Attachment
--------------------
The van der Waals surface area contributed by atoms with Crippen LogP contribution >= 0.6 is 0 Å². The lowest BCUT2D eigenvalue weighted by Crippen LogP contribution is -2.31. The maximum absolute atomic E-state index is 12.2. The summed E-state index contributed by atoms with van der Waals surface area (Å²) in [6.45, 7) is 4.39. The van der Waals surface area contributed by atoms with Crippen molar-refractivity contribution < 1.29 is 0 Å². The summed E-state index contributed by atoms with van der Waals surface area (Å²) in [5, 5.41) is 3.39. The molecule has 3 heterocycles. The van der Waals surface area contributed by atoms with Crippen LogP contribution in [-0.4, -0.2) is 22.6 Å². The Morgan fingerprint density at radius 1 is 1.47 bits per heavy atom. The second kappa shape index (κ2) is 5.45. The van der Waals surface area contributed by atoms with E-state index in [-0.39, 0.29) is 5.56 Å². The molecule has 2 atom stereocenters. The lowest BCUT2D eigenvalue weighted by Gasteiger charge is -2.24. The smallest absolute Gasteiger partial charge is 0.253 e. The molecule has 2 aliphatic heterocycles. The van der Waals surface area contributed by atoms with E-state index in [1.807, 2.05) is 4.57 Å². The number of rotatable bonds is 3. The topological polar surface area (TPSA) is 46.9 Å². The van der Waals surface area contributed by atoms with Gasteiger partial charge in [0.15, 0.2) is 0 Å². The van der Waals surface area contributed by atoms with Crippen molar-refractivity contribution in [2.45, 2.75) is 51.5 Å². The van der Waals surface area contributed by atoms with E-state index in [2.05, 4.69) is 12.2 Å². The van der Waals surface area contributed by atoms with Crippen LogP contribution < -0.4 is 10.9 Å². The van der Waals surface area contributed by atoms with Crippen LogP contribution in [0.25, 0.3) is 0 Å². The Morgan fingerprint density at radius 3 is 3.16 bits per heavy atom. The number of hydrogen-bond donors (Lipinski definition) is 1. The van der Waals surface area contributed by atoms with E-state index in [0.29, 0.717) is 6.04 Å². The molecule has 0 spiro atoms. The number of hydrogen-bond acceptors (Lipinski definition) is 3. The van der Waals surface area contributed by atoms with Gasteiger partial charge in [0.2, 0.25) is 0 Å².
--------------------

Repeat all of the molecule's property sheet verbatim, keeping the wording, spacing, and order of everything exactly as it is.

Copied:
The van der Waals surface area contributed by atoms with Crippen LogP contribution >= 0.6 is 0 Å². The lowest BCUT2D eigenvalue weighted by Crippen LogP contribution is -2.31. The maximum absolute atomic E-state index is 12.2. The summed E-state index contributed by atoms with van der Waals surface area (Å²) in [6.45, 7) is 4.39. The van der Waals surface area contributed by atoms with Crippen molar-refractivity contribution < 1.29 is 0 Å². The summed E-state index contributed by atoms with van der Waals surface area (Å²) in [5, 5.41) is 3.39. The molecule has 3 heterocycles. The van der Waals surface area contributed by atoms with Crippen LogP contribution in [-0.4, -0.2) is 22.6 Å². The Morgan fingerprint density at radius 1 is 1.47 bits per heavy atom. The second kappa shape index (κ2) is 5.45. The van der Waals surface area contributed by atoms with E-state index in [-0.39, 0.29) is 5.56 Å². The molecule has 2 atom stereocenters. The lowest BCUT2D eigenvalue weighted by Gasteiger charge is -2.24. The smallest absolute Gasteiger partial charge is 0.253 e. The molecule has 2 aliphatic heterocycles. The van der Waals surface area contributed by atoms with E-state index in [1.807, 2.05) is 4.57 Å². The number of rotatable bonds is 3. The topological polar surface area (TPSA) is 46.9 Å². The van der Waals surface area contributed by atoms with Gasteiger partial charge in [0.15, 0.2) is 0 Å². The van der Waals surface area contributed by atoms with Crippen molar-refractivity contribution in [2.45, 2.75) is 51.5 Å². The van der Waals surface area contributed by atoms with E-state index in [2.05, 4.69) is 12.2 Å². The van der Waals surface area contributed by atoms with Crippen LogP contribution < -0.4 is 10.9 Å². The van der Waals surface area contributed by atoms with Crippen LogP contribution in [0.25, 0.3) is 0 Å². The Morgan fingerprint density at radius 3 is 3.16 bits per heavy atom. The number of hydrogen-bond donors (Lipinski definition) is 1. The van der Waals surface area contributed by atoms with E-state index in [0.29, 0.717) is 6.04 Å². The molecule has 0 spiro atoms. The number of hydrogen-bond acceptors (Lipinski definition) is 3. The van der Waals surface area contributed by atoms with Gasteiger partial charge in [0.2, 0.25) is 0 Å².